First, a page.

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Imam chacha and his ‘filmy’ horses major attraction at Sonepur fair

Imam, who is involved in the trade for about 45 years, said this year he had sold 50 horse and mares at the annual fair that kicked off early this month.

india Updated: Nov 30, 2018 11:45 IST
Rajesh Kumar Thakur
Rajesh Kumar Thakur
Hindustan Times, Sonepur
Sonepur fair,Sonepur cattle fair,Bihar fair
Mohammad Imam with his kin and herd of horses at the Sonepur fair on Thursday. His horses have shot for several movies in the past. (Parwaz Khan /HT PHOTO)

Mohammad Imam,71, has inherited stud-farming in legacy. A regular at the Asia’s biggest livestock fair at Sonepur in Bihar’s Saran district, Imam has done everything to keep the family business of four generations flourish.

“This year, I am at the cattle fair again with 11 family members, including a cousin who is a mechanical engineer. We have brought 105 horses, mares and 80 foals for sale from our farm at Sheikhpura village north Bihar’s Siwan district,” said Imam, who can barely write his name.

Imam, who is involved in the trade for about 45 years, said this year he had sold 50 horse and mares till Wednesday at the annual fair that kicked off early this month.

“Keeping horses and training them is a costly affair. They are nurtured like children as well as bred for beauty, elegance and spirited nature,” he said.

Read more: Traders keep out of Sonepur cattle fair

Imam’s family was awarded in 1990 by then Bihar governor Mohammad Yunus Saleem for maintaining the legacy of horse-keeping.

“In 2016, I had brought 55 horses of different breeds to the fair and increased their number to 65 in 2017. This year, the business is somewhat better than in the previous years,” he said, adding that Badal, a two-year-old horse of Marwar breed from Rajasthan and 15-month-old Rani of Kathiawari breed were drawing huge crowd.

“Badal can dance to the tune of music and has featured in many Bhojpuri films, including recently released Veer-Bahubali,” said Mohammad Nausher, one of the three sons of Imam, said.

“Badal is priced at Rs 11 lakh while Rani carries the tag of Rs 15 lakh. Another horse, 4-year-old Raja, is priced at Rs 9 lakh,” he said.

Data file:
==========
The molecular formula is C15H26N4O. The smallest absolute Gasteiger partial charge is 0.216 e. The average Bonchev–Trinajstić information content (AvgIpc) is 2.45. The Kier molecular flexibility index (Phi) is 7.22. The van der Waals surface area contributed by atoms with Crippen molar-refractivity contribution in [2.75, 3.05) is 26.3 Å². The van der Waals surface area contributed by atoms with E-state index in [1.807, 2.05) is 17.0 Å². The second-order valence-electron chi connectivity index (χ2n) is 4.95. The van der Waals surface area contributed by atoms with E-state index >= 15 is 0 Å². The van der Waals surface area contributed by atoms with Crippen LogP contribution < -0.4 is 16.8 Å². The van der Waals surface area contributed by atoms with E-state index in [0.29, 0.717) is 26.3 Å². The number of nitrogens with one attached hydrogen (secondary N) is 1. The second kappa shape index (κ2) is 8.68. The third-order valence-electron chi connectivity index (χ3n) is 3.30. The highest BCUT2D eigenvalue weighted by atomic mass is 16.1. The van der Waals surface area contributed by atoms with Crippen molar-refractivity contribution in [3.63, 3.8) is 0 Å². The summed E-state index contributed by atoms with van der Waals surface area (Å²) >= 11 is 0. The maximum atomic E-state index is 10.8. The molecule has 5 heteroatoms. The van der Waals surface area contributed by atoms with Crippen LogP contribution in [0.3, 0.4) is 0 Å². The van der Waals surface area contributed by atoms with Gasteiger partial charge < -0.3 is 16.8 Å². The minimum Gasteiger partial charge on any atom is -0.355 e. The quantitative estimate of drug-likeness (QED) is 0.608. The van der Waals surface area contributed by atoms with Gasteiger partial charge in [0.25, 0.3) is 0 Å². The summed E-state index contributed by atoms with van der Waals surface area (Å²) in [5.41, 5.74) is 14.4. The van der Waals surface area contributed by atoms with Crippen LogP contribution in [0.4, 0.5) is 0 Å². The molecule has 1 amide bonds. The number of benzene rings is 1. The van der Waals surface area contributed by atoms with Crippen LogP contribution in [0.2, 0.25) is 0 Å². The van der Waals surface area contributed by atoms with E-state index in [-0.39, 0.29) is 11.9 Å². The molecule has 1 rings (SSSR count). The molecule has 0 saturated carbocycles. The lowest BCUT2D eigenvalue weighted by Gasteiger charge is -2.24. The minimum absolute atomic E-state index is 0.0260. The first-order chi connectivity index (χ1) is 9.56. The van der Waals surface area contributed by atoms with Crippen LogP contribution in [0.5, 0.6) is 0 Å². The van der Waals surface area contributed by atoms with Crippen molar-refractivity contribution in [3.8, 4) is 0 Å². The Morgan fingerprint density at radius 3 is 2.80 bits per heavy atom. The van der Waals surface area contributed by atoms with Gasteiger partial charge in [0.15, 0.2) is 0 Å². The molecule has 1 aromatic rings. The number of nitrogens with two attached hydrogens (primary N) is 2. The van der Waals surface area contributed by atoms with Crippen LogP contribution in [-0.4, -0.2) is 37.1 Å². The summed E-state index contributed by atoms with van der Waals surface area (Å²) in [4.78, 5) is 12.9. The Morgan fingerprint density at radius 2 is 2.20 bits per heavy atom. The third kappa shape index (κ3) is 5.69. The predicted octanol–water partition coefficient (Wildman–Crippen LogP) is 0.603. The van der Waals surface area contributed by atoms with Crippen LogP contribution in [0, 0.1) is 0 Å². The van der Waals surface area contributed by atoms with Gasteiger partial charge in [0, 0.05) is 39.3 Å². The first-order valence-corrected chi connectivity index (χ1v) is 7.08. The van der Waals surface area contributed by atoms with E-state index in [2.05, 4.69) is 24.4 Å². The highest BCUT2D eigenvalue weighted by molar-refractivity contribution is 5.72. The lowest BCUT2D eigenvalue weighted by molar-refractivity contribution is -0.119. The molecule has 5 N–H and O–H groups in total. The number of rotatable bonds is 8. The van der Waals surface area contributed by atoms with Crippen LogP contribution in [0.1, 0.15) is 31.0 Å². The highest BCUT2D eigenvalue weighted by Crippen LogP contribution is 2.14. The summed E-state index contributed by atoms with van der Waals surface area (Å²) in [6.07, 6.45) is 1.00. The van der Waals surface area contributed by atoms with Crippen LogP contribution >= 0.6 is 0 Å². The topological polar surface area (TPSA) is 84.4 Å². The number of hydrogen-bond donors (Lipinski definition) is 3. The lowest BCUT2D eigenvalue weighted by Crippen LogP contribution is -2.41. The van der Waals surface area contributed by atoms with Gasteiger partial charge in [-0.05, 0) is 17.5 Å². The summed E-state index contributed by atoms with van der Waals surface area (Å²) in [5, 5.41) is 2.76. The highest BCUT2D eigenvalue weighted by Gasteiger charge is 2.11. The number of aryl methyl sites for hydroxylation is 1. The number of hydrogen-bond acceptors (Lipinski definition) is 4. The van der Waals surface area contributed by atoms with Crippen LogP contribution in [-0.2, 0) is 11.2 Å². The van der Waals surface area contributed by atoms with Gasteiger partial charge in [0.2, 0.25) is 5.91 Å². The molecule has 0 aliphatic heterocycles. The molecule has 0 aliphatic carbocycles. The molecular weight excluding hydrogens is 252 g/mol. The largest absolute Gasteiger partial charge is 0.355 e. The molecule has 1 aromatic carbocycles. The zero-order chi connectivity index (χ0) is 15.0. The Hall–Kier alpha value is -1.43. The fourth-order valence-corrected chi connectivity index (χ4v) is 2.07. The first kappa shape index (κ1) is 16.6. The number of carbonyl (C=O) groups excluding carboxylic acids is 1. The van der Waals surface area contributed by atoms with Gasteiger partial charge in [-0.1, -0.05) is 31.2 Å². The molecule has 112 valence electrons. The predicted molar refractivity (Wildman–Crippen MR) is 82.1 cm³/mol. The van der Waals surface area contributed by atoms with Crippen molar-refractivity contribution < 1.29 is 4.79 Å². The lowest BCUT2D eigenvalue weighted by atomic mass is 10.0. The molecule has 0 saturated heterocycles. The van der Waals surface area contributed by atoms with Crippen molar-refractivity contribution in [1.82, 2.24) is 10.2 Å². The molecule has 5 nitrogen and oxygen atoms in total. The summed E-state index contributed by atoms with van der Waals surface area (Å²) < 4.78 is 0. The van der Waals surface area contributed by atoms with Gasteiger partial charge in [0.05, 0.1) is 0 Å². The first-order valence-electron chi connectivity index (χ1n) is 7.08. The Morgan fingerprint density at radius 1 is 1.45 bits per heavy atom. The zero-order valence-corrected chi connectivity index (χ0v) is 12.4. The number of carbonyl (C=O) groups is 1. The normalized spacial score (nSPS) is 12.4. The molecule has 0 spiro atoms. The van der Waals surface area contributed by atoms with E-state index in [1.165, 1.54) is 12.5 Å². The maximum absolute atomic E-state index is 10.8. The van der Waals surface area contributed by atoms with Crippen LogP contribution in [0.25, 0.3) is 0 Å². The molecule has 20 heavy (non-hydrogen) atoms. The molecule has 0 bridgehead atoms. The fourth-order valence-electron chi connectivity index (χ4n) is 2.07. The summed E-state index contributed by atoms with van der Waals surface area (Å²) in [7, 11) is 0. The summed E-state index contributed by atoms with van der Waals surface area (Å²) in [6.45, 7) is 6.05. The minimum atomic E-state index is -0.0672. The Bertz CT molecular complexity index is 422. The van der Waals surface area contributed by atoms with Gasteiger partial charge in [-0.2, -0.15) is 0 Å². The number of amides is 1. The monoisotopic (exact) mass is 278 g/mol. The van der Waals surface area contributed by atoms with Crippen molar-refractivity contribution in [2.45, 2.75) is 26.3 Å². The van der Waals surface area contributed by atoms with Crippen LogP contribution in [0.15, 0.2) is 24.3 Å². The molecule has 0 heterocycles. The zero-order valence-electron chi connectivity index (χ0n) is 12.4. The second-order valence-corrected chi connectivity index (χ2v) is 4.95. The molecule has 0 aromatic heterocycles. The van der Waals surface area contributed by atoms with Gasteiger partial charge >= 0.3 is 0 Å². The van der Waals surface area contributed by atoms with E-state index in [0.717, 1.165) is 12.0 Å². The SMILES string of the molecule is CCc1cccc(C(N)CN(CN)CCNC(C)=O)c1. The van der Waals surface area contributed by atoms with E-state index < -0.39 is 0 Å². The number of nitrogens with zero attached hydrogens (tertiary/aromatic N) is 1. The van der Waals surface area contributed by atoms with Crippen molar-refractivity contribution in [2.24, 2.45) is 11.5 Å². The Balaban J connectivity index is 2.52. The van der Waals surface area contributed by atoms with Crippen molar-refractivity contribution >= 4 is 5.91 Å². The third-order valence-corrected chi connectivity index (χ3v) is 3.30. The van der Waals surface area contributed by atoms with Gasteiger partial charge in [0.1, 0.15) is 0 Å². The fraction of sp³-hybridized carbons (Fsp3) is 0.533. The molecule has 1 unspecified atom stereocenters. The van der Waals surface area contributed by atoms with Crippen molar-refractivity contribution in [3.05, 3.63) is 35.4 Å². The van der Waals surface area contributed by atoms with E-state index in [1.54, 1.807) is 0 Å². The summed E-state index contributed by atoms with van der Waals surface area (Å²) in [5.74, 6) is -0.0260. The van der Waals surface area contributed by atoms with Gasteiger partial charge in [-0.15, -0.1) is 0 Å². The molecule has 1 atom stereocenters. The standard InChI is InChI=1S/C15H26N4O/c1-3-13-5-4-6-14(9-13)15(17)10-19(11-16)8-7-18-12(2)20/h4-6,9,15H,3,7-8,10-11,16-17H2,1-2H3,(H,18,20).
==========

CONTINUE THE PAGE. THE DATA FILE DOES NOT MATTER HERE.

“The price depends on speed, breed, colour and nature a horse. A white horse fetches good price because of its demand in race, films and many auspicious occasions,” he said.

Apart from Nausher, other family members are also helping Imam. Mohammad Feroz, 35, said he had come from Gujarat, where he works in a private firm, on leave to help his uncle in the family business. Imam’s cousin Mohammad Sudan Khan, who has just completed his is mechanical engineering, is also lending a helping hand.

“Normally, we keep only five horses at our farm in the village. The other horses are purchased form Punjab, Rajashthan, Himachal Pradesh, Jammu and Kashmir and Manipur, trained and then taken to different fairs, including the Sonepur event,” Imam said. “The horses of Arabian breed have been brought from Mumbai and Punjab,” he said.

A family member, assisting Imam, said they were spending Rs 200 on fodder and other needs of each horse at the fair.

“The horses, which remain unsold at Sonepur, are taken other livestock fairs, including Etawah cattle fair in UP, Nanded-Malegaon and Sarangkheda cattle fairs in Maharashtra. Some of the are also supplied to Bollywood filmmakers in Mumbai,” he said.

The month-long cattle fair is held annually, beginning on Kartik Poornima, at Sonepur, about 30 km from Patna, on 500 acres of land near the confluence of the Ganga and Gandak rivers.

First Published: Nov 30, 2018 11:45 IST